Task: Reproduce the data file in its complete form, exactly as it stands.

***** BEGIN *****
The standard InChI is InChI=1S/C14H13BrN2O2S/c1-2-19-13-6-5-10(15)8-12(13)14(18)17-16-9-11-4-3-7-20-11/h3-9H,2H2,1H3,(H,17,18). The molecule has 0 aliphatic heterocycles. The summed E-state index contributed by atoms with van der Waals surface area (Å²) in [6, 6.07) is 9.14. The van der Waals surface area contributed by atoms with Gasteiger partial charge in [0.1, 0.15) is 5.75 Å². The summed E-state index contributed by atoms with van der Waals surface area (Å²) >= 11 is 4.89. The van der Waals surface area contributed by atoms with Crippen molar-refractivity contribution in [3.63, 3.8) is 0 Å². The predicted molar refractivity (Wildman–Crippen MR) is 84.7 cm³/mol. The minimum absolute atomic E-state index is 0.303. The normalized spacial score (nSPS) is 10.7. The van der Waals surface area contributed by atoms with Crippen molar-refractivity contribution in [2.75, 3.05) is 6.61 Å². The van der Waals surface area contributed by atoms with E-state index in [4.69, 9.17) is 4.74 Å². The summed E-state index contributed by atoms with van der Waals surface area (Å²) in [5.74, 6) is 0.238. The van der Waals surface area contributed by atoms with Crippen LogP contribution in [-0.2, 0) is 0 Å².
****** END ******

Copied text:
The standard InChI is InChI=1S/C14H13BrN2O2S/c1-2-19-13-6-5-10(15)8-12(13)14(18)17-16-9-11-4-3-7-20-11/h3-9H,2H2,1H3,(H,17,18). The molecule has 0 aliphatic heterocycles. The summed E-state index contributed by atoms with van der Waals surface area (Å²) in [6, 6.07) is 9.14. The van der Waals surface area contributed by atoms with Gasteiger partial charge in [0.1, 0.15) is 5.75 Å². The summed E-state index contributed by atoms with van der Waals surface area (Å²) >= 11 is 4.89. The van der Waals surface area contributed by atoms with Crippen molar-refractivity contribution in [3.63, 3.8) is 0 Å². The predicted molar refractivity (Wildman–Crippen MR) is 84.7 cm³/mol. The minimum absolute atomic E-state index is 0.303. The normalized spacial score (nSPS) is 10.7. The van der Waals surface area contributed by atoms with Crippen molar-refractivity contribution in [2.75, 3.05) is 6.61 Å². The van der Waals surface area contributed by atoms with E-state index in [4.69, 9.17) is 4.74 Å². The summed E-state index contributed by atoms with van der Waals surface area (Å²) in [5.74, 6) is 0.238. The van der Waals surface area contributed by atoms with Crippen LogP contribution in [-0.2, 0) is 0 Å².